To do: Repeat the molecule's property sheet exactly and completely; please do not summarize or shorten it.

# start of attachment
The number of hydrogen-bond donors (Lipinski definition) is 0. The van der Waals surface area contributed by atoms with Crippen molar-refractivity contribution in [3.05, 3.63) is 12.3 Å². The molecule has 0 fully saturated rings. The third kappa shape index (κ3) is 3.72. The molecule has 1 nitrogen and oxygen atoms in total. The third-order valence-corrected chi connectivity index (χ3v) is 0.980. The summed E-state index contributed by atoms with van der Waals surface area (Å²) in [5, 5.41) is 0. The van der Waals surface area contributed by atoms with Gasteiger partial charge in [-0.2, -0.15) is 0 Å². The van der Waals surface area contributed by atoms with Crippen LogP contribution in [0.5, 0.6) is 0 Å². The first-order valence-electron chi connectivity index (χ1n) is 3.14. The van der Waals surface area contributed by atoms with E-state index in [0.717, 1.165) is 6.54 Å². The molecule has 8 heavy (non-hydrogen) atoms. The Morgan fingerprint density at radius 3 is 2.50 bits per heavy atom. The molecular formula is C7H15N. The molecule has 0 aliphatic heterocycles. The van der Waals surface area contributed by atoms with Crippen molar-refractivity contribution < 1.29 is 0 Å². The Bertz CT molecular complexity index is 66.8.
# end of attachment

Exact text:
The number of hydrogen-bond donors (Lipinski definition) is 0. The van der Waals surface area contributed by atoms with Crippen molar-refractivity contribution in [3.05, 3.63) is 12.3 Å². The molecule has 0 fully saturated rings. The third kappa shape index (κ3) is 3.72. The molecule has 1 nitrogen and oxygen atoms in total. The third-order valence-corrected chi connectivity index (χ3v) is 0.980. The summed E-state index contributed by atoms with van der Waals surface area (Å²) in [5, 5.41) is 0. The van der Waals surface area contributed by atoms with Gasteiger partial charge in [-0.2, -0.15) is 0 Å². The van der Waals surface area contributed by atoms with Crippen LogP contribution in [0.5, 0.6) is 0 Å². The first-order valence-electron chi connectivity index (χ1n) is 3.14. The van der Waals surface area contributed by atoms with E-state index in [0.717, 1.165) is 6.54 Å². The molecule has 8 heavy (non-hydrogen) atoms. The Morgan fingerprint density at radius 3 is 2.50 bits per heavy atom. The molecular formula is C7H15N. The molecule has 0 aliphatic heterocycles. The van der Waals surface area contributed by atoms with Crippen molar-refractivity contribution < 1.29 is 0 Å². The Bertz CT molecular complexity index is 66.8.